Attics in modern houses have changed. The days of storing war chests full of family memorabilia and heirlooms are largely a thing of the past. This is because rather than finding wood planks across the attic framing, you are likely to find large amounts of insulation. As energy costs have risen dramatically over the last couple of decades, we’ve looked for ways to improve the energy efficiency of homes. One easy way is to add more insulation to the attic.
While additional insulation in attics is an effective way to save money on heating bills, there are some unintended consequences. One of them is excess moisture in the attic that often results in mold or mildew on the wood framing.
Let’s analyze what happens when we add a bunch of insulation in an attic. Normally, the heat escapes from the house through the attic. Attic temperatures can typically be 10-20⁰ warmer than the outside temperature. You may have noticed this if you’ve went into your attic during the summer. When you add insulation, the heat stays in your home and the attic becomes much cooler. The cooler temperatures make the wood surfaces more of a target for water vapor condensation.
Think about what happens when you take a cold beverage can out of the refrigerator. Moisture droplets form on the surface. This same phenomenon occurs in the attic when surfaces are cold. Water vapor from cooking, showers, people breathing or humidity in the air, condenses on the cold wood surfaces in the attic. Houses are built with the intent that the attic will be ventilated enough for moisture to escape. Often though, there is not enough ventilation or another problem exists. One common problem is a poorly terminating or broken duct from bathroom and kitchen exhaust fans. The moisture from a steamy shower is routed through the fan, then the attic and finally outside the house. However, if the ducting above isn’t installed properly or broken, the moisture just ends up as water vapor in your attic.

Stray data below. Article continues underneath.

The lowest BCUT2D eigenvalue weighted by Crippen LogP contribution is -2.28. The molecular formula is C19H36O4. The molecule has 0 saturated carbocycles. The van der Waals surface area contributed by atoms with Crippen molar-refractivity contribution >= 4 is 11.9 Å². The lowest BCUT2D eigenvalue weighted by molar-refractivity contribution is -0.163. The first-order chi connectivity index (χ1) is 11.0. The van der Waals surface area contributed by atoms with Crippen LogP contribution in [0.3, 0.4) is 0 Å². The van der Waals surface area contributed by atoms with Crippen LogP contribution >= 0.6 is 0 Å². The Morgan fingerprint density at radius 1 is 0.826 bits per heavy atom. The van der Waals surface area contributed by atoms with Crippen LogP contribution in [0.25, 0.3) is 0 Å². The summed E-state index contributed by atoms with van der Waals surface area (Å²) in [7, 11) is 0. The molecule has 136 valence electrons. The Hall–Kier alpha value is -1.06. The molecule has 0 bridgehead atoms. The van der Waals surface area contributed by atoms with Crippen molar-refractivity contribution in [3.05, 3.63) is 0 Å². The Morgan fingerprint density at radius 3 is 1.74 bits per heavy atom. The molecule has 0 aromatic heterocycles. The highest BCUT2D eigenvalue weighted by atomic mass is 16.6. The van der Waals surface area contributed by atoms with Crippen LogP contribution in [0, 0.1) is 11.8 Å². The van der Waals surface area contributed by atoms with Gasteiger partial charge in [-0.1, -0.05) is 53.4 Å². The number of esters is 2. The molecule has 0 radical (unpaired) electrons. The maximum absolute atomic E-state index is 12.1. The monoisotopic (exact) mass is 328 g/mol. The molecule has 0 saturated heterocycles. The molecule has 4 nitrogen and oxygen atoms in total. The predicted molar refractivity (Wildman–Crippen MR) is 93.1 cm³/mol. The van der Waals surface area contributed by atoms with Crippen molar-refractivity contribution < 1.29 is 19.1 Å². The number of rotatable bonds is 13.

When moisture droplets collect on wood surfaces in an attic, a discoloration often occurs. This is likely a mold or mildew of some type but testing from a specialist is needed for confirmation. It’s a good idea to check your attic periodically for signs of excess moisture. An attic free of a moisture problem should have healthy looking wood framing. This means the lumber has a nice golden brown or golden yellow color. If you find grayish wood with black or white splotches, there may be a ventilation problem that needs attention. When identified early, a moisture problem can be relatively easy and inexpensive to remedy. But, when left to continue for several years or longer, it can have a serious impact on the roof and overall structure of the house.
One last word of caution, there are discolorations on wood that occur prior to the materials being placed in the attic. A professional inspector should be able to advise whether there is any reason for concern. Text or email us a picture and we’d be happy to give a preliminary evaluation. If needed, we can come to your home for a thorough inspection. As always, feel free to contact us with any questions.